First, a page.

The SAIMD and the war on poverty

The Indices on Multiple Deprivation (SAIMD) provided the Department of Social Development (DSD) in its ‘war against poverty’ with information to profile specific households in areas that experienced extreme deprivation and where interventions were needed, DSD deputy director-general Dr Wiseman Magasela told delegates at the research seminar of his department’s experience in using SAIMD for policy development and implementation.

SAIMD was used to identify areas needing intervention; households were then profiled and referrals made to the relevant government departments for specific interventions. An innovation was the principle of ‘localised universalisation’, prompted by SAIMD. Essentially this implied there was no need for a means test when SAIMD showed that everyone in a certain area was poor. Any inclusion error was small enough to be unimportant when compared to the administration costs of the means test.

A very important application of the SAIMD was to enable the department to send mobile trucks into rural areas to register and process grants to ensure the poor families that qualified for the grants were able to access them, Magasela said.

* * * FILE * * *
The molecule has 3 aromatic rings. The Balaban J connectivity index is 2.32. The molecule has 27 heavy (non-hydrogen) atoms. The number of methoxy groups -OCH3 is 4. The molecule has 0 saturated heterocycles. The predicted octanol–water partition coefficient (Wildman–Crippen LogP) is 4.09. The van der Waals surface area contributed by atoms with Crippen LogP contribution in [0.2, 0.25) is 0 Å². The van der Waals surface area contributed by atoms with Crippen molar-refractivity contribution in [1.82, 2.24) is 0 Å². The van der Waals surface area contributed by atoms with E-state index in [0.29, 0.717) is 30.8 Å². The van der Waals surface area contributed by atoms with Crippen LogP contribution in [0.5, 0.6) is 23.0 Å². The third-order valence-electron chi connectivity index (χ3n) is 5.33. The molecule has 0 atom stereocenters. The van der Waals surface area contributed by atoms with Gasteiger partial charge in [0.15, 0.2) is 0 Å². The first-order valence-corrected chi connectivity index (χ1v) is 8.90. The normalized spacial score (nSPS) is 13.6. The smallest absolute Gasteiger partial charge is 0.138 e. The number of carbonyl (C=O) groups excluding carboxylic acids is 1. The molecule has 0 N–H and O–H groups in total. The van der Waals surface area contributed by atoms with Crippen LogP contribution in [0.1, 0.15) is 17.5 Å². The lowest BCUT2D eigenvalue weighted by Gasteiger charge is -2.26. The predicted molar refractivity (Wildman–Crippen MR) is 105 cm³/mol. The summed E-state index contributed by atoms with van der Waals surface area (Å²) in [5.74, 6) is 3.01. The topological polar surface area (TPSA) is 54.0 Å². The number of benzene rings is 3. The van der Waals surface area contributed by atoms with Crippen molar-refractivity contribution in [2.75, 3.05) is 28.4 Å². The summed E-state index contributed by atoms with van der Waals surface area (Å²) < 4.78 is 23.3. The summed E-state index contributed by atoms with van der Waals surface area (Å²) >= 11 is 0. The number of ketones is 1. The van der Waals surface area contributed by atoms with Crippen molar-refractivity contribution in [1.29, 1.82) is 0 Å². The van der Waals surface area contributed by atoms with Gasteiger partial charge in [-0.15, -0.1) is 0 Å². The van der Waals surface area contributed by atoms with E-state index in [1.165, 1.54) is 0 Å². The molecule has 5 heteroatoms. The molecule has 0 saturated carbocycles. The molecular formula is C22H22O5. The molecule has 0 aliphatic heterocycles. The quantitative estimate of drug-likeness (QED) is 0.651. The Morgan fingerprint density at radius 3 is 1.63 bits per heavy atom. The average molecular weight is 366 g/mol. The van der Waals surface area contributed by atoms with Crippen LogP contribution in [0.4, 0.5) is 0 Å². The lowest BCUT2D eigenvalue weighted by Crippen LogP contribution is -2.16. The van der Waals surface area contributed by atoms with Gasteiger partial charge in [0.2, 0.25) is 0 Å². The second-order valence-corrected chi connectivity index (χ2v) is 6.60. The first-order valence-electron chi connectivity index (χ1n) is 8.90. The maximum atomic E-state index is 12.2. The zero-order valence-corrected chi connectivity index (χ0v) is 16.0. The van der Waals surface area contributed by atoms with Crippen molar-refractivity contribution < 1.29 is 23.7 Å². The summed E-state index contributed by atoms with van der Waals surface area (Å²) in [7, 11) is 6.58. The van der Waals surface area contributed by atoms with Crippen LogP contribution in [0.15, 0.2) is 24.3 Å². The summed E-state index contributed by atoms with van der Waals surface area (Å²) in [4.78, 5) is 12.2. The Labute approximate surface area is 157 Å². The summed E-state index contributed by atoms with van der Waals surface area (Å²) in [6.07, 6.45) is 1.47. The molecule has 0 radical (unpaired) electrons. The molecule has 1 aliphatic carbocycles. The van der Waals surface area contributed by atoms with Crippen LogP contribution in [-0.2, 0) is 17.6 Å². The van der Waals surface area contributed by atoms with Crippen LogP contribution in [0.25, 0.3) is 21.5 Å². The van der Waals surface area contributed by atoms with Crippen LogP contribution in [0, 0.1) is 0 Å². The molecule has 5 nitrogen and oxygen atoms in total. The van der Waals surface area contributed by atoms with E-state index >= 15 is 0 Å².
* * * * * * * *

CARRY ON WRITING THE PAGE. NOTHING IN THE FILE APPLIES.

The department provides nearly R10 billion to non-profit organisations in the country for welfare and related services. Using SAIMD, the department mapped where NPOs provided services, and found they were mostly in the urban areas and not in the rural municipalities where poverty was most severe. Based on this outcome, the department imposed a ‘transformation agenda’ on the NPO sector to create a presence in those high-need areas as indicated by the SAIMD.

The indices were also used to determine where early childhood development centres (ECD) should be established, and where local offices of the South Africa Social Security Agency should be situated.

Magasela said DSD was exploring how social grants could be leveraged for social and economic development. One of the options considered by the department was to use social co-operatives at the local level to do bulk buying.

‘There are many small towns in South Africa that survive on transfers from social grants as a main income stream, which creates a conveyor belt scenario where the grants come in, and 70% of the grant is utilised within four hours to buy from the local merchant. We pay R120 billion per year in social grants. Over 10 years it would be more than a trillion rand,’ he explained.

The department needed to look at innovative ideas that would bring about radical socioeconomic transformation for beneficiaries of the social grants and better outcomes for local communities as directed by SAIMD, with a strong focus on former homeland areas, Magasela said.